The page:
13 September 2009

Steve Lohr Gets it Wrong

One of the good things about Sunday is the NYT, and the Sunday Business section. Lots of articles/columns/opinions, and not always a clear cut edge amongst them.

Today, I'll pick on Steve Lohr. Not because what he says is especially egregious, only because it is the latest in the continuing stream of words which miss the point. The avowed essence of the article lies in the title "Wall Street's Math Wizards Forgot a Few Variables", by which he means that the quants didn't get it right because they couldn't model the real world correctly, because the data weren't available.

Here is one quote:

The risk models proved myopic, they say, because they were too simple-minded. They focused mainly on figures like the expected returns and the default risk of financial instruments. What they didn't sufficiently take into account was human behavior, specifically the potential for widespread panic.

The point is wrong. The point is that the data were available to model the root cause of the meltdown; the housing bubble. That root cause was the ratio of monthly payment to median income, and monthly payment to sale price. I know this data is available, because it was available in 1971. Banks and builders *chose* to make available a housing stock which was not affordable by the resident population's median income, using accepted ratios. They knew what they were doing, and the data were available to prove that they were gaming the system and its rules. Both they, the quants, and the regulators *chose* to ignore the data which would expose their fiddling. It was clear to me by 2003. Alas, I had no blog back then.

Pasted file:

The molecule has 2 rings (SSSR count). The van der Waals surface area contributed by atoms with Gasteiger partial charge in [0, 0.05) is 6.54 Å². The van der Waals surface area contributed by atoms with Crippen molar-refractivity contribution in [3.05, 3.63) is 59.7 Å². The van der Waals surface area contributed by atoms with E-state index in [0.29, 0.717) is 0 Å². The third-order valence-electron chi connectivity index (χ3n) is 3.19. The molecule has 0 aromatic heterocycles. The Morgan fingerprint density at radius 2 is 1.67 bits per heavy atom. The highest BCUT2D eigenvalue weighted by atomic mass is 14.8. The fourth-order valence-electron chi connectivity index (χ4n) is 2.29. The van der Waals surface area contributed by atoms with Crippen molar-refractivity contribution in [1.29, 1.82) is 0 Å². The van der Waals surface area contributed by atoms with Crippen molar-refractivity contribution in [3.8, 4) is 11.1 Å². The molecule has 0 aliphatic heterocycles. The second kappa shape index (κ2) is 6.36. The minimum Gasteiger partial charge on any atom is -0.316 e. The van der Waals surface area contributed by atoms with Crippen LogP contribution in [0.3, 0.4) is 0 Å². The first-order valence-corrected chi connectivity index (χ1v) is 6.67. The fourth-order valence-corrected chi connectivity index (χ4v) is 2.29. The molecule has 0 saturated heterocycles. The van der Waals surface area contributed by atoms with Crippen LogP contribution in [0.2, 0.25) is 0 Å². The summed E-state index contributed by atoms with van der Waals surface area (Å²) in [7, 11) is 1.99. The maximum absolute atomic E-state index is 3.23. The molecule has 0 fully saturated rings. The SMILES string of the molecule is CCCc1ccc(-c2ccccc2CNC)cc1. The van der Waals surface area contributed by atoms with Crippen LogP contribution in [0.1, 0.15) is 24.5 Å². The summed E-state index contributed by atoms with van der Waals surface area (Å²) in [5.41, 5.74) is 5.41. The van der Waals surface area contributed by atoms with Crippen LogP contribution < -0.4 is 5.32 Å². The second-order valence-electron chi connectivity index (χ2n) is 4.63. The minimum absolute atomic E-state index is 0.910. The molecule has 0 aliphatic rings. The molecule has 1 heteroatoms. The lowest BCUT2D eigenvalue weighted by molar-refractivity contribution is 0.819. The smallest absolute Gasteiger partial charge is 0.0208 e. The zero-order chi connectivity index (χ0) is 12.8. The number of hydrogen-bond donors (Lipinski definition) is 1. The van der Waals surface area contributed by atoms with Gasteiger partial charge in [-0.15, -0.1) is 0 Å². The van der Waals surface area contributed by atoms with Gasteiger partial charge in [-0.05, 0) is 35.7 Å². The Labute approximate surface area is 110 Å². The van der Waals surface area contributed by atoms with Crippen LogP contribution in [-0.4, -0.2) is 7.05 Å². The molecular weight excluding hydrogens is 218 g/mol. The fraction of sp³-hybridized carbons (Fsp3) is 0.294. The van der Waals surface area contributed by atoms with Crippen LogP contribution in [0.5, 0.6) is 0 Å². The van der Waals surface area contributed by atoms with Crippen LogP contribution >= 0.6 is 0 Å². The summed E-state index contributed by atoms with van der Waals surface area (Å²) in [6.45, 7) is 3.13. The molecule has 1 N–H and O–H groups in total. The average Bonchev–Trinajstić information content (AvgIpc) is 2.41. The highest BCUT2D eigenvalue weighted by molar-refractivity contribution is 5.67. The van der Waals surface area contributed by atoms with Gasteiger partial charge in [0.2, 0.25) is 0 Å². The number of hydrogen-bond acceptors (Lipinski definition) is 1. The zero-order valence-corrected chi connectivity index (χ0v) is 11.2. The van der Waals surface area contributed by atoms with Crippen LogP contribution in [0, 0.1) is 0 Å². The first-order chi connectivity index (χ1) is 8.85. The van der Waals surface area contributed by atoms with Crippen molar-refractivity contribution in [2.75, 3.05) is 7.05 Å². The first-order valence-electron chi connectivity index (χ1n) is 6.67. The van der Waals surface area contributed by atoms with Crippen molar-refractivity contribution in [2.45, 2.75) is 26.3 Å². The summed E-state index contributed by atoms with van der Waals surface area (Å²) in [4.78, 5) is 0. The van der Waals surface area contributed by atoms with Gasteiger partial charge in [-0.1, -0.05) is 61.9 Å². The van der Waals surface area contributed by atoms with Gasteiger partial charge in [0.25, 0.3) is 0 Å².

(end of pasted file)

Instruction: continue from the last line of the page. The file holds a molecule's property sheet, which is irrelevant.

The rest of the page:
In 1971, I was a college senior, and one of my professors ("Buffalo" Bob Smith) made some money on the side as an economic/business consultant. The place was Springfield, Massachusetts; not exactly Manhattan or Boston or LA, just a middling New England town. Dr. Smith had mined (back then it took a bit more work to do, naturally) public data to create what he called "Shift and Share Analysis". This analysis was sold to one of the local banks, for the purpose of locating branches. I know this, because we discussed the analysis. The root of the analysis was plat level income data. In other words, in 1971, there was sufficient public data available to know what household incomes were, and what they spent it on.

The bone I have to pick with Mr. Lohr is that his article, whose conclusions are driven by the persons he chose to interview/quote, focuses not on the cause of the meltdown, but on the reactions of the bad actors who caused it. Nothing useful will come of their efforts, since their efforts are aimed at further gaming, rather than systemic reform. It is worth noting that earlier in the week the Times ran a story about these same folks securitizing life insurance policies, for their profit, of course. Never mind that doing so distorts the markets.

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